And not all of us are perfect mothers. And not all of us are perfect wives. And, you know, we're complex. I felt that when "Monster" came for me. The thing that was very clear to me was that, it really read like something that De Niro would get or, you know, some great guy would get to play this very conflicted character and very few times in my career have I been given that opportunity to kind of tackle some -- a female that represents the conflict that I think is really very evident in who we are.

MORGAN: What flaws do you have? If you don't mind me saying too obvious.

THERON: I don't have flaws, I'm speaking of other women.


THERON: No, , I'm perfect.

MORGAN: Come on, let's get you on the therapist couch here.

THERON: Oh, dear God, what is this an hour show?

MORGAN: Yes, we got plenty of time, seriously.


THERON: I think we need another few hours.

Look, I am -- I'm just as flawed as the woman next to me. I really am. I think that the great thing about aging has been the acknowledgement of my flaws. And I think it's kind of -- it's given me a sense of peace. And so, so far, I'm really loving the aging process because that kind of wisdom of like really kind of understanding why you sometimes do the crap that you do or behave --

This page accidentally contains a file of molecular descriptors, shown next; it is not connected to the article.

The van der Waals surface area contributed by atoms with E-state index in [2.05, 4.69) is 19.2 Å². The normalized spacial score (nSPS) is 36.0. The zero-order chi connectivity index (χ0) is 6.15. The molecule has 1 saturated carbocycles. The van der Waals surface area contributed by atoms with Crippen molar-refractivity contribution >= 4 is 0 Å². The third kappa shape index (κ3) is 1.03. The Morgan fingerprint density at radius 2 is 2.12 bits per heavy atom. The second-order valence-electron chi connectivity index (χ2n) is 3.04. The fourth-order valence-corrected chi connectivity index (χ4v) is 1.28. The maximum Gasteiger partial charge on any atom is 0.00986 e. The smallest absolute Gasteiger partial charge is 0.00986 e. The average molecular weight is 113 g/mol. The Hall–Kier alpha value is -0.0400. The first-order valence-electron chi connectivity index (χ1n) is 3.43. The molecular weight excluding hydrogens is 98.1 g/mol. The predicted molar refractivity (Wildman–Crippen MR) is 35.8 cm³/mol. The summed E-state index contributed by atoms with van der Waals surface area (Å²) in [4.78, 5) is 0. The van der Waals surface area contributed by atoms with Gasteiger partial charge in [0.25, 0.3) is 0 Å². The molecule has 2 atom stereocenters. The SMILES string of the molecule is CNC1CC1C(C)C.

MORGAN: Do you really love the aging process?

THERON: So far, I said. I said so far.

MORGAN: Is that because it's obviously treating you quite well?

THERON: Look, I'm only 35. My God.


THERON: We're talking about this like I'm in my --

MORGAN: I didn't mention the aging process.

THERON: No, I'm only 35. And so I consider that pretty young.

MORGAN: You haven't actually spelled out any flaws yet.

THERON: OK. Well, if you have to, if you really want to cover this.

MORGAN: Well, you raised it.

THERON: I suffer from a bit of OCD.

MORGAN: I know about this. Closets have to be perfect.

THERON: Yes. I'm a bit -- I'm a bit compulsive. Yes. And that's not --

MORGAN: And you like -- you stay awake at night worrying that someone's closet is --

THERON: I have a thing about things that are hidden. Like I will -- yes, I have a hard time, especially when I'm, like, renting a house if I'm working on a film and I don't know what's in all the -- I have to know what's in all the -- this is so pathetic. I cannot believe we're talking about this.

MORGAN: This is great. You're sounding really weird. This is great. So you get to these random houses, and what do you do?

THERON: I -- the first thing I do is I inspect every closet and drawer. MORGAN: Fantastic.